Adopting a stepchild is an incredibly important and memorable experience in the lives of both the parent and the child. It is a legal and public announcement that the stepparent is willing to become the legal parent and capable of taking on all the responsibilities that come with that role.
Unfortunately, there are potential complications and challenges that arise when a stepparent is trying to adopt a stepchild. Below are some of the more common obstacles that might stand between you and the legal parental rights you seek.
- Other parent's refusal to give up rights: In order for a stepparent to adopt a child, a noncustodial parent must give up his or her parental rights. This is because New Jersey laws recognize only two parents. If a parent refuses to relinquish parental rights, then stepparent adoption cannot happen.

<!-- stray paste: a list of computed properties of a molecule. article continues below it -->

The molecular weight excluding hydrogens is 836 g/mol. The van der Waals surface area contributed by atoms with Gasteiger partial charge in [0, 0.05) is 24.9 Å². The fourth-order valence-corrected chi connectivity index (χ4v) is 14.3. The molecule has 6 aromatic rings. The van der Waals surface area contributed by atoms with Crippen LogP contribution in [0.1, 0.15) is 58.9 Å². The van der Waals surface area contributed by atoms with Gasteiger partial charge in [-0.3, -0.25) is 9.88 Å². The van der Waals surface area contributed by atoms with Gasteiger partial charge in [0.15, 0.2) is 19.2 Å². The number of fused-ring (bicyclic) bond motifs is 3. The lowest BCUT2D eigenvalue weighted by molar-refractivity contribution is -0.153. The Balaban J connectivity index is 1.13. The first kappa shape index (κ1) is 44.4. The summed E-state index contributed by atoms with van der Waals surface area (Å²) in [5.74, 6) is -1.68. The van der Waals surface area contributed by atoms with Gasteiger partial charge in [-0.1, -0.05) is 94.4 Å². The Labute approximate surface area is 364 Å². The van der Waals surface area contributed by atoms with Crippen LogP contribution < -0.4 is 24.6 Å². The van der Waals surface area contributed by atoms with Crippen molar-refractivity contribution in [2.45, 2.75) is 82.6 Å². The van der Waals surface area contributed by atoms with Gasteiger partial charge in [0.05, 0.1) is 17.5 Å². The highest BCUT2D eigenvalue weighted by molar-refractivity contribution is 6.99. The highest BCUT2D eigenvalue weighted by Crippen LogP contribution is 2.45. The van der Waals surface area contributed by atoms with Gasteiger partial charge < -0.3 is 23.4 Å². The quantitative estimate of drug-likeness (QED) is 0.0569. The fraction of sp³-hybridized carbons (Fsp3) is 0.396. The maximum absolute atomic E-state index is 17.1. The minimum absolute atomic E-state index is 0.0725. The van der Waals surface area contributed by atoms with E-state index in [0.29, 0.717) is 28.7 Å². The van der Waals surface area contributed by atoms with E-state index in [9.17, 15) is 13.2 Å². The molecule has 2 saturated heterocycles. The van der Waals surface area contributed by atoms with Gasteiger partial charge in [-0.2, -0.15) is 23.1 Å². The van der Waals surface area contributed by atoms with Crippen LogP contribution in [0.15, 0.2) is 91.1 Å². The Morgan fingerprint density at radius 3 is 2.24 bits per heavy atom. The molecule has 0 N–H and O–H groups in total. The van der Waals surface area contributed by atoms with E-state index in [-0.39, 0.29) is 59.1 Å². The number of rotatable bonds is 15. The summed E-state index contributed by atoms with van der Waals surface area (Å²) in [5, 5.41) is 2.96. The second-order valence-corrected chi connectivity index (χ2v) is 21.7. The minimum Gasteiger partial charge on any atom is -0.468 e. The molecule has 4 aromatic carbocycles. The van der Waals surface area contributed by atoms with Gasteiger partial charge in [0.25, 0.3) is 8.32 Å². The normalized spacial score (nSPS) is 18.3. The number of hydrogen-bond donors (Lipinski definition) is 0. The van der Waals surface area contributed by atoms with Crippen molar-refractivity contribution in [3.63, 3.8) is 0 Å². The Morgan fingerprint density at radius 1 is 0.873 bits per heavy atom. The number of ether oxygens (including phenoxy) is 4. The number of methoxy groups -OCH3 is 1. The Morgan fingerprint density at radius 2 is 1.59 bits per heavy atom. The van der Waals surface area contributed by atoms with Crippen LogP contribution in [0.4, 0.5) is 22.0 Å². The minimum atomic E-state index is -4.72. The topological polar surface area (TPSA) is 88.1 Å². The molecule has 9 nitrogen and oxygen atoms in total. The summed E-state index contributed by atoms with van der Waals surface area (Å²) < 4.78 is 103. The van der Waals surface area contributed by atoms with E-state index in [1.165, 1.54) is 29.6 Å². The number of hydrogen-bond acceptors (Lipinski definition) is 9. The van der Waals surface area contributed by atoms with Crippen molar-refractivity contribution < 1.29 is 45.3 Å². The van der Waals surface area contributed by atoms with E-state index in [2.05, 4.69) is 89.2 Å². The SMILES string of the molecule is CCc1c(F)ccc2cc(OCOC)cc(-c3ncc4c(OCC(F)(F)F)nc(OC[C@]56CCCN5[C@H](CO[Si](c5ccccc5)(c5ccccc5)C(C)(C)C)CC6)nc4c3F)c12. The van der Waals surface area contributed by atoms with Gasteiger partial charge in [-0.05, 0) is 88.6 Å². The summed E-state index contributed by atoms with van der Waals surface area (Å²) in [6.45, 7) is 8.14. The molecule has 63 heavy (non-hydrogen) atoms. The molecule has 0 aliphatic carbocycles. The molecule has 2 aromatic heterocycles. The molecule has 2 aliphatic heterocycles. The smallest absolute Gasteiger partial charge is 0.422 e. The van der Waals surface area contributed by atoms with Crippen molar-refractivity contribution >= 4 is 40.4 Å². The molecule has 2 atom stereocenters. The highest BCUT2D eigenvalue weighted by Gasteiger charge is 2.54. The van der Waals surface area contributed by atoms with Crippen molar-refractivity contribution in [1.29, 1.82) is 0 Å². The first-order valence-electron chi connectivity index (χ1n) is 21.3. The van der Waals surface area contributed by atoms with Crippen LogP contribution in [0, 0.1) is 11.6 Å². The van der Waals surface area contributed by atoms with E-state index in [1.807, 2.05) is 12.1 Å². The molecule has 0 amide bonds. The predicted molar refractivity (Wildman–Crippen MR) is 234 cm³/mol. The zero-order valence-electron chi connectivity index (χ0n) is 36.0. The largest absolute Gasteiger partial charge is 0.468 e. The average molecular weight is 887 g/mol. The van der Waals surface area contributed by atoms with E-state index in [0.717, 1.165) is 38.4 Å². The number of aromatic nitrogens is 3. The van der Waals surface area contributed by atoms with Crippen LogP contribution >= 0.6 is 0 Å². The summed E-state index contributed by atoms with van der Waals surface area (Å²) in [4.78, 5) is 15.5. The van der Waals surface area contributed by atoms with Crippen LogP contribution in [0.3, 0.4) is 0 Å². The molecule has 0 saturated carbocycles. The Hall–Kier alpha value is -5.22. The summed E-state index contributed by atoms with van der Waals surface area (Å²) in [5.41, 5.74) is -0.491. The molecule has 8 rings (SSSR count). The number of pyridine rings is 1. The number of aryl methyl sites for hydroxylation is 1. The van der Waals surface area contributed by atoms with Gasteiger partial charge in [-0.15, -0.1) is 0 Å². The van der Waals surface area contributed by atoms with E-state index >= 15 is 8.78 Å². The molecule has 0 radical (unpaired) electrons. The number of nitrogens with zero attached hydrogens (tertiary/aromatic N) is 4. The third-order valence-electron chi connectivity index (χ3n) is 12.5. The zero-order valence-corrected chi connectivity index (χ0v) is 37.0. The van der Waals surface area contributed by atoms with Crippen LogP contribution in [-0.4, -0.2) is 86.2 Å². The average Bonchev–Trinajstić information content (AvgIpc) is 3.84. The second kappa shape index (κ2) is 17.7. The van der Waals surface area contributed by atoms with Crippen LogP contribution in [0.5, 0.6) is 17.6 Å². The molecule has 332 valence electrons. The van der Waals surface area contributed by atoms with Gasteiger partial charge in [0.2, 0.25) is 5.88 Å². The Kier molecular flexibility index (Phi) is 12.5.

- Failure to notify the noncustodial parent: Unless the courts terminate a parent's rights for reasons such as abandonment or lack of a biological connection, he or she must be notified and give consent for the adoption of his or her child. If this notification does not occur, the adoption cannot continue.
- Missing or unfiled paperwork: Adoption is a legal process and requires parents and prospective parents to complete and file the necessary paperwork. Failure to do this properly can jeopardize the adoption.
- Problems with background checks or home study: In accordance with state laws, adoption can be denied if there are concerns about abuse, criminal convictions or neglect, or if there are issues revealed through interviews with the parent/applicant or home visits.
These and other problems can make an otherwise joyful event frustrating and upsetting. To avoid these potential complications and secure an adoption, it can be crucial to have the support and guidance of an experienced family law attorney. An attorney can navigate and tackle the legal elements of stepparent adoption so you can focus on your family.